1. Survey your current employee population, and try out the proposed program on your management ranks. Put them through the program and solicit their feedback on what may have been missing from the process.

  2. Enlist the assistance of all parties you feel employees should meet on their first day. Typically, this includes the human resources manager and immediate supervisor, but you may also find that new employees would benefit from the wisdom of their soon-to-be-peers or from a presentation by the CEO.

  3. Some people learn best by listening, others prefer to read materials, while still others get the most out of an interactive presentation. To accommodate different learning styles, offer several means of presenting information throughout an orientation.

Remember that no process is ever complete. Continue evaluating your orientation program year after year, no matter how long it has been in place. Routinely adjusting the program will help maintain its effectiveness.

REAL-LIFE EXAMPLE [top]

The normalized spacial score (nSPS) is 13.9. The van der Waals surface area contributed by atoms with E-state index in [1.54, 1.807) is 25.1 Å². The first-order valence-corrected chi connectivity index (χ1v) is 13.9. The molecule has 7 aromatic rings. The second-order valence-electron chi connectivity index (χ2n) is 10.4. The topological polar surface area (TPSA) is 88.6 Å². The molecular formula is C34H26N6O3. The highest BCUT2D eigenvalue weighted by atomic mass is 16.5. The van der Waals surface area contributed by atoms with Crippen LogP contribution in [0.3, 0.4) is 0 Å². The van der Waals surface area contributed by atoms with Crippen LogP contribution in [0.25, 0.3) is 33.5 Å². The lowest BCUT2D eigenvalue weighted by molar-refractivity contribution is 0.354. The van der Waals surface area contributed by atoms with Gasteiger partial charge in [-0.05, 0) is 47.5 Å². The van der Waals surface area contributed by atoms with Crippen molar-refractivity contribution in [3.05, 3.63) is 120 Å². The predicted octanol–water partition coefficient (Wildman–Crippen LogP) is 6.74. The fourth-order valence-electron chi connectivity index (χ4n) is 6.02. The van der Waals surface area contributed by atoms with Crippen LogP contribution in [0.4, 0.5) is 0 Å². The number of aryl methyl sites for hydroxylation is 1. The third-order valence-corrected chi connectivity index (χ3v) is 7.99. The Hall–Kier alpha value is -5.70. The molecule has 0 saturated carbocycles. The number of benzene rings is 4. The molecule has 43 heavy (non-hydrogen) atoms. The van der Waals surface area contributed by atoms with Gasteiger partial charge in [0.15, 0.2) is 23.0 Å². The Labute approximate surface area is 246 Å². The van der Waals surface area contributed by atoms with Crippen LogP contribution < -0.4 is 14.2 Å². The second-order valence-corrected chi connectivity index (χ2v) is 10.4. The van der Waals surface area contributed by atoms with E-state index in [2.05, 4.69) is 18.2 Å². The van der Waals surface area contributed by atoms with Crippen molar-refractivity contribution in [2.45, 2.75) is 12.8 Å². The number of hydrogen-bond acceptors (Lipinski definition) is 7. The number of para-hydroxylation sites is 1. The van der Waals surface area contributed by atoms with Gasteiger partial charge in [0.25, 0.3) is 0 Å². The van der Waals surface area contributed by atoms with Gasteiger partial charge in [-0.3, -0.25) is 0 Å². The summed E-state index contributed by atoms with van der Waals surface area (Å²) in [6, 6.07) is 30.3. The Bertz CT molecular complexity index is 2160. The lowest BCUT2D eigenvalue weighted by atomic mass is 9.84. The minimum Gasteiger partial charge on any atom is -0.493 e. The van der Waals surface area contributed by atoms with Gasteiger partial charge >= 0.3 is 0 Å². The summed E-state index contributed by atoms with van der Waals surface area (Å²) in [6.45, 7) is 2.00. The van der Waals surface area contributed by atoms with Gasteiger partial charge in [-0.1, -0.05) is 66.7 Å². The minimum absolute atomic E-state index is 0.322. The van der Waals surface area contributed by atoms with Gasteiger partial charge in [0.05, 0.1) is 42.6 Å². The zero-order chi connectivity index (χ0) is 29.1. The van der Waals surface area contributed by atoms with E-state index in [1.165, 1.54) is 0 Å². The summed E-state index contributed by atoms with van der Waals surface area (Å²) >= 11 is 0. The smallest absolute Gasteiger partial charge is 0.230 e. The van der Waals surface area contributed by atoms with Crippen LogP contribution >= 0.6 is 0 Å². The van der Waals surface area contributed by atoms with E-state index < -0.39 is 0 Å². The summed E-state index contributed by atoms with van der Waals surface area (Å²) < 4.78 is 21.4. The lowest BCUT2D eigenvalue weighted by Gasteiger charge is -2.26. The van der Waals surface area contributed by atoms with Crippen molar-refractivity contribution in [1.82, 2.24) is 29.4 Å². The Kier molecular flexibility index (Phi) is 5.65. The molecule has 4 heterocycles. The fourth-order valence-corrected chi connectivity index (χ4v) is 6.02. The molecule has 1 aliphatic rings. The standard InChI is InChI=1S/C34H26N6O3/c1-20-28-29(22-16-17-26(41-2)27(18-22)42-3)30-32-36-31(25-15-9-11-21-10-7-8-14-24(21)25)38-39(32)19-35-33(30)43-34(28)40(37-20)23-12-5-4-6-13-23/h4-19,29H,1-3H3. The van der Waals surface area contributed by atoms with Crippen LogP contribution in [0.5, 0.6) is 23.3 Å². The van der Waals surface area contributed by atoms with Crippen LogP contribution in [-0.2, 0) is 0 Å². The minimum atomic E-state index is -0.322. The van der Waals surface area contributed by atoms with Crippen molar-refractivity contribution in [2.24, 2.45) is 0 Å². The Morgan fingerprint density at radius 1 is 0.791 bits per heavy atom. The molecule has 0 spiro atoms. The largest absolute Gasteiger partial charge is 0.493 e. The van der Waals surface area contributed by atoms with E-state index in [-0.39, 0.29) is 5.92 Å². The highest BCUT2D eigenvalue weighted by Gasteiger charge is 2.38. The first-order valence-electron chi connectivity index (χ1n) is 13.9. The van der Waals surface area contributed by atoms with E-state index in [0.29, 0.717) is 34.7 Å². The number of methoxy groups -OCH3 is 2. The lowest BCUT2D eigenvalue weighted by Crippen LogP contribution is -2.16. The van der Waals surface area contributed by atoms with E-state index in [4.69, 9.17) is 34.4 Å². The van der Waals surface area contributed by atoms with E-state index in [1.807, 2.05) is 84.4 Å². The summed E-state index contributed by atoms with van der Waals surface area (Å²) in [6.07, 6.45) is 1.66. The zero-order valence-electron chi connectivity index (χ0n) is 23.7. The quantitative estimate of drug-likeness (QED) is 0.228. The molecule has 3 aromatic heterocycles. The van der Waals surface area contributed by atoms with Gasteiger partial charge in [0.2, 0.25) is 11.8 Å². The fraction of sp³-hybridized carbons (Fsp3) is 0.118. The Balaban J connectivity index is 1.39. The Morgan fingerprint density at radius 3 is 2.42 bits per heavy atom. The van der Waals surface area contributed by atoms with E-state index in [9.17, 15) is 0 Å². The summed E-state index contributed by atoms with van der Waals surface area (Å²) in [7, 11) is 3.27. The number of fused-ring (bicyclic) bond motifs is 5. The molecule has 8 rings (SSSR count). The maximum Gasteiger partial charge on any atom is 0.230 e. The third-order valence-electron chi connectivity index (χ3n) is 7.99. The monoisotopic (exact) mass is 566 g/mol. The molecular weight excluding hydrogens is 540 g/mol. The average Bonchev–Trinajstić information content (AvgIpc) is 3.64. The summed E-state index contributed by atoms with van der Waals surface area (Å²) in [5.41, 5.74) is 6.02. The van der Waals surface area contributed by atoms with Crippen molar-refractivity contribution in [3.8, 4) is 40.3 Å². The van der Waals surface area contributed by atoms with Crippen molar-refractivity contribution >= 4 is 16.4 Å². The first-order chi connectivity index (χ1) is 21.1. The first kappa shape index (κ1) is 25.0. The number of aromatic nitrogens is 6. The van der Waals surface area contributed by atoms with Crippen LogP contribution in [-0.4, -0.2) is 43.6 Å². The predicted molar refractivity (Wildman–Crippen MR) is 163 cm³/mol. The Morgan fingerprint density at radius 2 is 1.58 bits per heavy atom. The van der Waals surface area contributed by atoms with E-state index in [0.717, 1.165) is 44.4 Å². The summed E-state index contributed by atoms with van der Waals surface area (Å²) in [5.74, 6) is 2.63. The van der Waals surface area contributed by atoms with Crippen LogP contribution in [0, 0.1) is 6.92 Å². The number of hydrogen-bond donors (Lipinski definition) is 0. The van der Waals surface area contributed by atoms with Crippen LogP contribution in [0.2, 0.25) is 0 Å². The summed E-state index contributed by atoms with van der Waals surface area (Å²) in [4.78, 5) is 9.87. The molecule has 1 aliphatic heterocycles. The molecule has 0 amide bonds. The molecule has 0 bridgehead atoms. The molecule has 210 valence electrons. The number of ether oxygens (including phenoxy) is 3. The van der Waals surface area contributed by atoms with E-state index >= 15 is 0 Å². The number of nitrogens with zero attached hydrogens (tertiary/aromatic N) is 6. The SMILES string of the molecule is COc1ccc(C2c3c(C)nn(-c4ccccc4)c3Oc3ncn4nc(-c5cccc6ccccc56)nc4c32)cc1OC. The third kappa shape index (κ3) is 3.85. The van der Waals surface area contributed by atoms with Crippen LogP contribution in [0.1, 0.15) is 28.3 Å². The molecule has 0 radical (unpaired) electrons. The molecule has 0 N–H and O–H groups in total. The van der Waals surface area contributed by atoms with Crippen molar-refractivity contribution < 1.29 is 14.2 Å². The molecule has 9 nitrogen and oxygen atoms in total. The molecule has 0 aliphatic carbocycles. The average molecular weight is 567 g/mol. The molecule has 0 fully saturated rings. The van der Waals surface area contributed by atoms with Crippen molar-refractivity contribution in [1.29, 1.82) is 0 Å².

In recent years, Carl M. Freeman Companies, a community and golf course development firm based in Potomac, Md., has grown by leaps and bounds, thanks to several major acquisitions. With a flood of new employees coming into the organization, orientation has become more important than ever.

"We like to not only give them a sense of welcome but also have them understand how they fit into the organization, who we are, what our goals are, what they can expect from us and what we expect of them," says Deborah Waldman, vice president of human resources.

Twice a month, Freeman holds a one-day orientation program that gets the boring stuff — paperwork — out of the way first. Then Waldman and her staff engage the new employees in an interactive session, covering the firm's culture and philosophies, as well as the basic skills and knowledge necessary to succeed in the organization. Participants view a video on the company's 50-year history and get assigned a buddy who will help answer their questions throughout their first month on the job.